So now, for Barbara Rackman and her seven year old daughter Debra, it was back to DSS and on to another motel in another town, on another highway, in another non-neighborhood, amidst fast food restaurants, automobile sales rooms, automobile fumes, bags of clothing and more bags. Again, as in the case of the Roberts family, the families at the Red Apple Motel, hike along a busy corridor to shop for food, pushing baby carriages and trailing youngsters for whom there is no playground other than a shopping center. A single motel room often functions as a permanent home for a family of four. Is it any wonder that one official who inspected this motel’s numerous rooms devoted to homeless families, "the rooms look like refugee tents."

With only a parking lot for a playground, Barbara and Debra faced a summer of heat and boredom. Barbara’s search for a place to live produced nothing but responses of “No welfare” and an occasional offer of an apartment at a rent far beyond what DSS allows. Barbara counted the days until school would start and give Debra a break from the boredom and chaos of the homeless section of the Red Apple. Registration Day finally arrived. Barbara and Debra arrived a little before 8:30 a.m. at the front door of the Benton McIntyre Elementary School on Monday September 4th. Barbara expected no difficulty, after all, there had been no problem when she registered Debra in school in Hopeless Corners. Debra had had a pretty good year there, so why shouldn’t she be able to adjust and do just as well in this new school district.

Mother and child were not prepared for the cold reception and rejection she received from the staff and then the principal at McIntyre. She was told that the school district did not accept motel children, that she was not a resident of the district and so, her child could not attend without payment of the tuition. Debra and her mother returned to their room only with the suggestion that they ask DSS to transport Debra back to her previous school district. DSS agreed to provide transportation, but despite the pleading of Barbara and her DSS caseworker, the previous school district also refused to accept Debra, saying that she was no longer a resident of the district and could not attend without payment of tuition.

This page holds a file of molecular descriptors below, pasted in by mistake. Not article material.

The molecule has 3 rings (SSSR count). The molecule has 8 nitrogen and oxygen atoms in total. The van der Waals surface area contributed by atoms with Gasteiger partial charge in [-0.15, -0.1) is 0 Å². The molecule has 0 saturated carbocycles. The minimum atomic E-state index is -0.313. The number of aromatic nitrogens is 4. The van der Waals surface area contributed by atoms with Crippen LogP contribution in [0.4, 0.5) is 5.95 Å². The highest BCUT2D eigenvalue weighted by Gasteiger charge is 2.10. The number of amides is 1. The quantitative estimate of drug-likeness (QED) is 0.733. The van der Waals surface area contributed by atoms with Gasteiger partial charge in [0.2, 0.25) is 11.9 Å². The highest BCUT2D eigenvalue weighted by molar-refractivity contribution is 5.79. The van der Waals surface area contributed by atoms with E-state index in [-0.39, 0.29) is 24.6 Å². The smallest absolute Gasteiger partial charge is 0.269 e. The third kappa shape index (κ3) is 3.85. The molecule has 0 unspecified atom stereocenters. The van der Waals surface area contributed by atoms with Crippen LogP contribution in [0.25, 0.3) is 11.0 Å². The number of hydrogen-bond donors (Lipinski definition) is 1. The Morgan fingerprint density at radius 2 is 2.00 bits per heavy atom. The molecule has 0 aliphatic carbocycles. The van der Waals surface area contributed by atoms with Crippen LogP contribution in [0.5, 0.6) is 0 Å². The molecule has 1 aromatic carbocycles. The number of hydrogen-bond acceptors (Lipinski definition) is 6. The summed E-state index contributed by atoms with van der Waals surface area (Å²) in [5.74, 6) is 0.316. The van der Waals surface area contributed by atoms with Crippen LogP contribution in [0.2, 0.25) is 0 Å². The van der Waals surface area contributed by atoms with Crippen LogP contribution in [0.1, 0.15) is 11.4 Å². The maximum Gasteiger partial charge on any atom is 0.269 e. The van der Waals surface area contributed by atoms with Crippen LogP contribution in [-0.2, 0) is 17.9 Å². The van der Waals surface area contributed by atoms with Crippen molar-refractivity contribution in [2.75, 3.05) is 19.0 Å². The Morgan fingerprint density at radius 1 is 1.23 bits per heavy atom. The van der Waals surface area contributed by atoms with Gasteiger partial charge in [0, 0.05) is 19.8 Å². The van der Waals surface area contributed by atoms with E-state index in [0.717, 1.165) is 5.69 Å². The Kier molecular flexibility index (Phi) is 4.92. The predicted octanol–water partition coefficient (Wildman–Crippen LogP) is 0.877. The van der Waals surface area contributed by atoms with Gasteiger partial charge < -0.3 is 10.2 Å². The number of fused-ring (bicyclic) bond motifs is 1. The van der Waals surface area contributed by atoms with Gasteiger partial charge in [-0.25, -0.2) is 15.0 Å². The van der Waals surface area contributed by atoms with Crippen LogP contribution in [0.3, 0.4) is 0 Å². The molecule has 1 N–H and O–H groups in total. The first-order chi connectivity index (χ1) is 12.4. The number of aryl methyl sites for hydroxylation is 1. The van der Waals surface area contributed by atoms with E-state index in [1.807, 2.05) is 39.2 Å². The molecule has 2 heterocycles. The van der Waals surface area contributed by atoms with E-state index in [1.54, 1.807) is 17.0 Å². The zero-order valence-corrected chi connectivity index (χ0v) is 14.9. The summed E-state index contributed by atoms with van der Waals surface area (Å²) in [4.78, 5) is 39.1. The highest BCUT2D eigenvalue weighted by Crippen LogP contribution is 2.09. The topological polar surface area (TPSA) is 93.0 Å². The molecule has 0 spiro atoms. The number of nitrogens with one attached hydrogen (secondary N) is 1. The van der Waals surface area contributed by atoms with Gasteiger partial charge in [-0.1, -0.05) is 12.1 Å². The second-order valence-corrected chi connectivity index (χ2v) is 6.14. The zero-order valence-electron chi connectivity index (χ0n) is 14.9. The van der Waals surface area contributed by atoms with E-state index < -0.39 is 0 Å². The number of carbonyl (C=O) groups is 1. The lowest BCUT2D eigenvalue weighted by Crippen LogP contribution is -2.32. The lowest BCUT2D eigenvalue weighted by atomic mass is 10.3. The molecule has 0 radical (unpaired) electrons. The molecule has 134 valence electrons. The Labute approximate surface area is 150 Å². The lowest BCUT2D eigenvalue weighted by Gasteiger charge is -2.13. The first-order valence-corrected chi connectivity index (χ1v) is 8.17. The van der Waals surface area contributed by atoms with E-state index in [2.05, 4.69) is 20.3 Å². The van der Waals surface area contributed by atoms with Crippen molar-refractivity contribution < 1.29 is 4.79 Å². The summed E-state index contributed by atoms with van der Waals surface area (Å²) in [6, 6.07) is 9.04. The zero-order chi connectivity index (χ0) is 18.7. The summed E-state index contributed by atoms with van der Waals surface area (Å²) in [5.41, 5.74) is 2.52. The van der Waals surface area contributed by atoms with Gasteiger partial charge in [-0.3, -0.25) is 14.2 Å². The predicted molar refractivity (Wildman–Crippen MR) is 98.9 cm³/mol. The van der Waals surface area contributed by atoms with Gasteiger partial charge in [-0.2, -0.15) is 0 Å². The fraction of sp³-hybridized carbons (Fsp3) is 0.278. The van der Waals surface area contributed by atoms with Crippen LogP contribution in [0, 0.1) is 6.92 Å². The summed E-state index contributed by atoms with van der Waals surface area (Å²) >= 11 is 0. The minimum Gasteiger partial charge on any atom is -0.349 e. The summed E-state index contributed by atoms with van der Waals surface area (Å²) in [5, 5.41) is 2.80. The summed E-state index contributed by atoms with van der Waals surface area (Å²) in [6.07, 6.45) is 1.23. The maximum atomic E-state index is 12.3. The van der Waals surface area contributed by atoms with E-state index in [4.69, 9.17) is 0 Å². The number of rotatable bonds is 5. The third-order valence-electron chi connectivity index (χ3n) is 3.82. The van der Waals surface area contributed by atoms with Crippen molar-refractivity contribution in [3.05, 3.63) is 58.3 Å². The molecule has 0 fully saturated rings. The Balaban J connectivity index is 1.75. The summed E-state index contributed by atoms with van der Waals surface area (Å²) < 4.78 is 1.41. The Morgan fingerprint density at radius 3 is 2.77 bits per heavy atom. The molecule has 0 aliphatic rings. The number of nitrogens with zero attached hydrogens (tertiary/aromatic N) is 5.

Barbara appealed to the state commissioner of education, who issued a temporary emergency order directing the McIntyre school district to admit the child. The following summer, the commissioner issued a regulation which he hoped would solve the homeless problem, directing that homeless children have a choice of continuing in the school where they became homeless or attending school near in the district where the motel or shelter is located. For Debra, this worked out well, but for many children living in motels far distant from their old schools and friends, it has meant a ride of an hour or even two hours by taxi or special bus each way, thus excluding all after-school activities.
NB: All names used in this series of fiction are fictitious and any resemblance to the names of living persons is not intended.